• I really hope the E Ink phone doesn’t disappoint, but I fear that when it comes to phones E Ink’s battery life claims will be found unrealistic. Android sucks a lot of battery power, even in standby when the screen is off. Speaking from experience, once hacking Android ebook readers like the Nook Touch and Sony PRS-T1 and T2, battery life goes down significantly when using them more like tablets. It’s still better than LCD, of course, but it’s more like 2-4 days per charge instead of 2-4 weeks. Add the battery drain of searching for a signal and talking on the phone and I just don’t see it getting good enough battery life to justify the sacrifices in other areas. I hope Onyx proves me wrong, though, because I do like the idea of an E Ink phone.

      • Re: Battery Life on a hacked e-Ink-Reader.
        I have disabled everything, that is not available or used (bluetooth, telephony services, sync, Calender services), the hints for doing that are in the same forums which help with rooting. I cannot say that battery-life is worse.
        But then I do USE it that much as a tablet.
        Used mostly as a Reader I cannot say battery-life suffers from rooting/hacking. Turning WLAN off also helps battery-life.

        But since my Sony PRS-T1 experienced the turn-2or3-pages at once, I have not used it that much anyways, I am not sure wether the problem is dirt or the rooting/hacking. I switched to a Kindle PW and do not regret it (except for the new Waterproof-Version).

  2. I’m glad there are still people out there that are ready to implement such wonderful ideas.I’ve never been satisfied with my smartphones and using them as readers have been out of question due to eye strain. Also, I’ve been saving my money to buy an 10 inch ebook reader for the last few months but I know the limitations of using dictionaries with the Linux system on board. Could anyone tell me whether the new An droid-run phone / tablet will allow me to use such great dictionary appliances like Goldendict, mspdict (which are great Android sollutions for those who learn foreign languages and need to use multiple dictionaries). Anyway, great new and thank you Onyx for making my day. I’ve now redoubled my motivations to save a bit more money.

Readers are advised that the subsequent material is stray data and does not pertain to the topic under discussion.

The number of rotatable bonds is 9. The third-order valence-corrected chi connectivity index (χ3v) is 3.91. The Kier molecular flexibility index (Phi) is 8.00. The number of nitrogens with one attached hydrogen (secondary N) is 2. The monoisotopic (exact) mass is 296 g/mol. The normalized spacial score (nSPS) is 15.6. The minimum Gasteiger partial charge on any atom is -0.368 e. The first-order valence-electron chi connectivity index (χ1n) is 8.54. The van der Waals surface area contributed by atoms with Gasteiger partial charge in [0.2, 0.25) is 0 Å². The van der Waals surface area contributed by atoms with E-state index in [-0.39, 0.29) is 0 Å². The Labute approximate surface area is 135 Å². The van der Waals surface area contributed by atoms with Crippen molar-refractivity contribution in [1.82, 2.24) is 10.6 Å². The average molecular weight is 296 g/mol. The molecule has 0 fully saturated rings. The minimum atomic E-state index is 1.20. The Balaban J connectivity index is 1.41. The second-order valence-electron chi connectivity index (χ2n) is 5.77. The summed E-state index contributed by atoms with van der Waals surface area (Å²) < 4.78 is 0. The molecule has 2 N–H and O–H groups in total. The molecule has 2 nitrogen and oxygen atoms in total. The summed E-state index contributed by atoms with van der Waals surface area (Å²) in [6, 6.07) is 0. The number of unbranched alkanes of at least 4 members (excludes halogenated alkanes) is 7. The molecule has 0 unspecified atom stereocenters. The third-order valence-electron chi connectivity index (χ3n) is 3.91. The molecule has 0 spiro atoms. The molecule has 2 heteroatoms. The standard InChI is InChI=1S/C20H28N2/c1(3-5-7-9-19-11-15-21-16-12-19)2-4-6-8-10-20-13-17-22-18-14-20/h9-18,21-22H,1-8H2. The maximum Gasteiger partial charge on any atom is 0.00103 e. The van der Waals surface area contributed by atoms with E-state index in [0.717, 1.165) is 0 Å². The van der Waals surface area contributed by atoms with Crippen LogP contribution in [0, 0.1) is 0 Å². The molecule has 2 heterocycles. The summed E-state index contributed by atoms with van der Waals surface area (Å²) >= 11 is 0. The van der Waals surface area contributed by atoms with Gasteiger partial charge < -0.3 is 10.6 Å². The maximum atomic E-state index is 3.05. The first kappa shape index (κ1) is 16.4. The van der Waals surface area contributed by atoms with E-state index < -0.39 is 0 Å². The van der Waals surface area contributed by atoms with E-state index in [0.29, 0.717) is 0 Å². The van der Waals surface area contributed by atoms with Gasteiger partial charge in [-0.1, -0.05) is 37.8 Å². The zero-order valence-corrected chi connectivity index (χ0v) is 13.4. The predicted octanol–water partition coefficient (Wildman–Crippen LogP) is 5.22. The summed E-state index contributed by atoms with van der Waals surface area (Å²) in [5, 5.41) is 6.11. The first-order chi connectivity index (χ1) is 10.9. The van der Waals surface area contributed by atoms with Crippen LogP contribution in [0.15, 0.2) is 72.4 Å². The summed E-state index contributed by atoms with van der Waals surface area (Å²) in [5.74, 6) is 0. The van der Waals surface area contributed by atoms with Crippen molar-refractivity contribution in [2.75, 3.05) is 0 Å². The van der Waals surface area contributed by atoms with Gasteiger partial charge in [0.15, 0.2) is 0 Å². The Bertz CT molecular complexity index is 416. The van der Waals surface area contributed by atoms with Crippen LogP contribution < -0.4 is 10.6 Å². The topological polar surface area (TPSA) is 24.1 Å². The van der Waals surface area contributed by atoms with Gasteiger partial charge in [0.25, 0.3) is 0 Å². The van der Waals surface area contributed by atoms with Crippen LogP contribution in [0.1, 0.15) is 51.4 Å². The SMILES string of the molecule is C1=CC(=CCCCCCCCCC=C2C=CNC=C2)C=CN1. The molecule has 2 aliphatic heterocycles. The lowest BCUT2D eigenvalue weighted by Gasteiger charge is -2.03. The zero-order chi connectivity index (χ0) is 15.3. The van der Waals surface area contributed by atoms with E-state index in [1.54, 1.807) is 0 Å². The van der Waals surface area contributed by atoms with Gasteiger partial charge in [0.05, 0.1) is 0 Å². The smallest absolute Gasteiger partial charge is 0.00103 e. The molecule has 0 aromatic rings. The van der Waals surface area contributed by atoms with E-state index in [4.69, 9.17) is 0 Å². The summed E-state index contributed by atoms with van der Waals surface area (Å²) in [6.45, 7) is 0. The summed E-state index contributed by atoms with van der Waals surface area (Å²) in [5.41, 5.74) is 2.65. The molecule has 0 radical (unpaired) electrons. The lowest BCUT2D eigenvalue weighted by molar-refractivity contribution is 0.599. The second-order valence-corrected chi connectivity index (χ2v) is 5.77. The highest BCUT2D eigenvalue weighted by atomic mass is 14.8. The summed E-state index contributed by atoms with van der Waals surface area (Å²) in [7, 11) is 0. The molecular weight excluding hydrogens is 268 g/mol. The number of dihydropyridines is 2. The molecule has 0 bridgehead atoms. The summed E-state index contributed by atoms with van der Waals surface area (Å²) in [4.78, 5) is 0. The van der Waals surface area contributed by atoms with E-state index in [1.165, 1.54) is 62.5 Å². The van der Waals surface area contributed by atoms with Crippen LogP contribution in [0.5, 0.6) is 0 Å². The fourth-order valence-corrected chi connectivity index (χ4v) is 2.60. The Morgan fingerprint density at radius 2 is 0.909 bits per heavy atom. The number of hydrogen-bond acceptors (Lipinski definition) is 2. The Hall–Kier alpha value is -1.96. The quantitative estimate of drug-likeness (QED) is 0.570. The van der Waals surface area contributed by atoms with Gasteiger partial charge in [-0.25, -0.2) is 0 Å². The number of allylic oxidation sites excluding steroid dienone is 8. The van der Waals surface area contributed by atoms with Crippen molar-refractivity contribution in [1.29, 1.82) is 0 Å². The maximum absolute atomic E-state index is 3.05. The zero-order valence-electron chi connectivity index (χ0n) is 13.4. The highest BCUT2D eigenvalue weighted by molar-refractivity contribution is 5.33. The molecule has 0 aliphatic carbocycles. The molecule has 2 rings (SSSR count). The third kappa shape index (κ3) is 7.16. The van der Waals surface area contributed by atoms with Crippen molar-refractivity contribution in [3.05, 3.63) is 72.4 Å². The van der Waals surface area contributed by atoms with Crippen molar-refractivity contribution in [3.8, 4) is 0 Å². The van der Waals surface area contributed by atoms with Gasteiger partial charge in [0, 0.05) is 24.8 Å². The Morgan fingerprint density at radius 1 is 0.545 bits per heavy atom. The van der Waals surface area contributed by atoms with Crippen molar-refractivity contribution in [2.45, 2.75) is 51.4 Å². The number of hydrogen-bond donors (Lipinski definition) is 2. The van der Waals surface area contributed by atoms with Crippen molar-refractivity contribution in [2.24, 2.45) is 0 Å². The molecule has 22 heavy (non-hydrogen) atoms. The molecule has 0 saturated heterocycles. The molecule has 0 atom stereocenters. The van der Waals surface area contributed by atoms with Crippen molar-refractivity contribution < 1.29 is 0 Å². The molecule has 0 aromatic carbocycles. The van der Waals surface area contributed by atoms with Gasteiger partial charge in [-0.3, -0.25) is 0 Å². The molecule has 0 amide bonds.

3. My main question about this phone is if it has a built-in fm radio like all the phones in market. It has almost everything I want: night time reading, email, reader apps, rss, chat apps. For videos I prefer a tablet.

  4. I’ve decided to purchase the current Linux platform Onyx FireFly for the simple reason that the software on the Onyx Android platform does not do as many functions as the software on the Linux platforms. The Linux platform Adobe .pdf reader does some functions that no Android .pdf reader performs. And Onyx is having battery life issues with Android, which does not surprise me. My take is the Onyx Android won’t be ready for “prime time” for at least a year.

  5. Are you sure about the Android version 4.3 in the future version of the large reader. All the news I have checked remark that the devices run an old 2.x version (I don’t remember which version exactly), even the phone, and that can become an issue as apps upgrade and you lose support in older versions. I really like my rooted Nook Touch, and I’m keeping an eye on Onix and their next generation of Android devices, but when recently I had to replace my broken NT (an unfortunate fall), I would have not been able to install my favorite reading app if I hadn’t previously back-up the apk file, so maybe buying a new device with an old Android version is not such a great idea…

  6. Seems like most of the goodies will be out in 2014. Can’t wait.